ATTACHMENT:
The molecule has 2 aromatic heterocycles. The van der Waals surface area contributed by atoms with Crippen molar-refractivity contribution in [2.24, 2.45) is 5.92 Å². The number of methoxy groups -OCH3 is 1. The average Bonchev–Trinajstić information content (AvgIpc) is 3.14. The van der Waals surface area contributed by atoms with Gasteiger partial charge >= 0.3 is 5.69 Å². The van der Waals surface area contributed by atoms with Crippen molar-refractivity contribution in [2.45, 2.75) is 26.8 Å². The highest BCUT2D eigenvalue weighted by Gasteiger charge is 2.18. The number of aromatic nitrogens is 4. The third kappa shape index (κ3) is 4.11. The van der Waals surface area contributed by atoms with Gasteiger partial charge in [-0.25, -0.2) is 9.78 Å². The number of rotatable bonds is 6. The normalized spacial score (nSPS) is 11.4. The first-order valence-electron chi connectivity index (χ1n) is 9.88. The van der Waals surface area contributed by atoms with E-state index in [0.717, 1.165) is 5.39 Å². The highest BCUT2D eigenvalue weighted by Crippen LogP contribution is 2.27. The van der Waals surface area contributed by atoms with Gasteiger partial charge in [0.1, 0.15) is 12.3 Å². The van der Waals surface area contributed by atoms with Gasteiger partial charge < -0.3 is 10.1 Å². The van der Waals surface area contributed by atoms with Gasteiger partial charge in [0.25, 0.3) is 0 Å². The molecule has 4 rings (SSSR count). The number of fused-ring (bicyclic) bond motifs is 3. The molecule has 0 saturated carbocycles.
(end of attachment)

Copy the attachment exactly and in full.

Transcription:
The molecule has 2 aromatic heterocycles. The van der Waals surface area contributed by atoms with Crippen molar-refractivity contribution in [2.24, 2.45) is 5.92 Å². The number of methoxy groups -OCH3 is 1. The average Bonchev–Trinajstić information content (AvgIpc) is 3.14. The van der Waals surface area contributed by atoms with Gasteiger partial charge >= 0.3 is 5.69 Å². The van der Waals surface area contributed by atoms with Crippen molar-refractivity contribution in [2.45, 2.75) is 26.8 Å². The highest BCUT2D eigenvalue weighted by Gasteiger charge is 2.18. The number of aromatic nitrogens is 4. The third kappa shape index (κ3) is 4.11. The van der Waals surface area contributed by atoms with Gasteiger partial charge in [-0.25, -0.2) is 9.78 Å². The number of rotatable bonds is 6. The normalized spacial score (nSPS) is 11.4. The first-order valence-electron chi connectivity index (χ1n) is 9.88. The van der Waals surface area contributed by atoms with E-state index in [0.717, 1.165) is 5.39 Å². The highest BCUT2D eigenvalue weighted by Crippen LogP contribution is 2.27. The van der Waals surface area contributed by atoms with Gasteiger partial charge in [0.1, 0.15) is 12.3 Å². The van der Waals surface area contributed by atoms with Gasteiger partial charge < -0.3 is 10.1 Å². The van der Waals surface area contributed by atoms with Gasteiger partial charge in [0.25, 0.3) is 0 Å². The molecule has 4 rings (SSSR count). The number of fused-ring (bicyclic) bond motifs is 3. The molecule has 0 saturated carbocycles.